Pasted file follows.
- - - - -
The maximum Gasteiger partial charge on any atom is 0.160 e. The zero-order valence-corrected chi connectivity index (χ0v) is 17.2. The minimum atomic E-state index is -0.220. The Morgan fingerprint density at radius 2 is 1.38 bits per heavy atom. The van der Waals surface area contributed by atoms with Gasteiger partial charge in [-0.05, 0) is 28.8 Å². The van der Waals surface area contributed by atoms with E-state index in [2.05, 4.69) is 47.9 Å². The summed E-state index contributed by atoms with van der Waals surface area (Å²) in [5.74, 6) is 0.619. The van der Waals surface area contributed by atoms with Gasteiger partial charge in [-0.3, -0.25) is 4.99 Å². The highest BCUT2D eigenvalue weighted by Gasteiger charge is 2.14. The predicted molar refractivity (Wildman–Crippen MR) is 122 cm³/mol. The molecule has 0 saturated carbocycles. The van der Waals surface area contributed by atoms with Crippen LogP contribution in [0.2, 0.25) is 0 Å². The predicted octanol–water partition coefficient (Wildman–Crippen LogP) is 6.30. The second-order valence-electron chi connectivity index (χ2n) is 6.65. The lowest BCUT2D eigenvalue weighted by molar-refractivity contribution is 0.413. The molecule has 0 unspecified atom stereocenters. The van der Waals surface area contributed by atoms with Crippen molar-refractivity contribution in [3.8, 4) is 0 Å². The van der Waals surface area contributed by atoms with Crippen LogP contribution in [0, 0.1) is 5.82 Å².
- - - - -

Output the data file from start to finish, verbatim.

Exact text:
The maximum Gasteiger partial charge on any atom is 0.160 e. The zero-order valence-corrected chi connectivity index (χ0v) is 17.2. The minimum atomic E-state index is -0.220. The Morgan fingerprint density at radius 2 is 1.38 bits per heavy atom. The van der Waals surface area contributed by atoms with Gasteiger partial charge in [-0.05, 0) is 28.8 Å². The van der Waals surface area contributed by atoms with E-state index in [2.05, 4.69) is 47.9 Å². The summed E-state index contributed by atoms with van der Waals surface area (Å²) in [5.74, 6) is 0.619. The van der Waals surface area contributed by atoms with Gasteiger partial charge in [-0.3, -0.25) is 4.99 Å². The highest BCUT2D eigenvalue weighted by Gasteiger charge is 2.14. The predicted molar refractivity (Wildman–Crippen MR) is 122 cm³/mol. The molecule has 0 saturated carbocycles. The van der Waals surface area contributed by atoms with Crippen LogP contribution in [0.2, 0.25) is 0 Å². The predicted octanol–water partition coefficient (Wildman–Crippen LogP) is 6.30. The second-order valence-electron chi connectivity index (χ2n) is 6.65. The lowest BCUT2D eigenvalue weighted by molar-refractivity contribution is 0.413. The molecule has 0 unspecified atom stereocenters. The van der Waals surface area contributed by atoms with Crippen molar-refractivity contribution in [3.8, 4) is 0 Å². The van der Waals surface area contributed by atoms with Crippen LogP contribution in [0, 0.1) is 5.82 Å².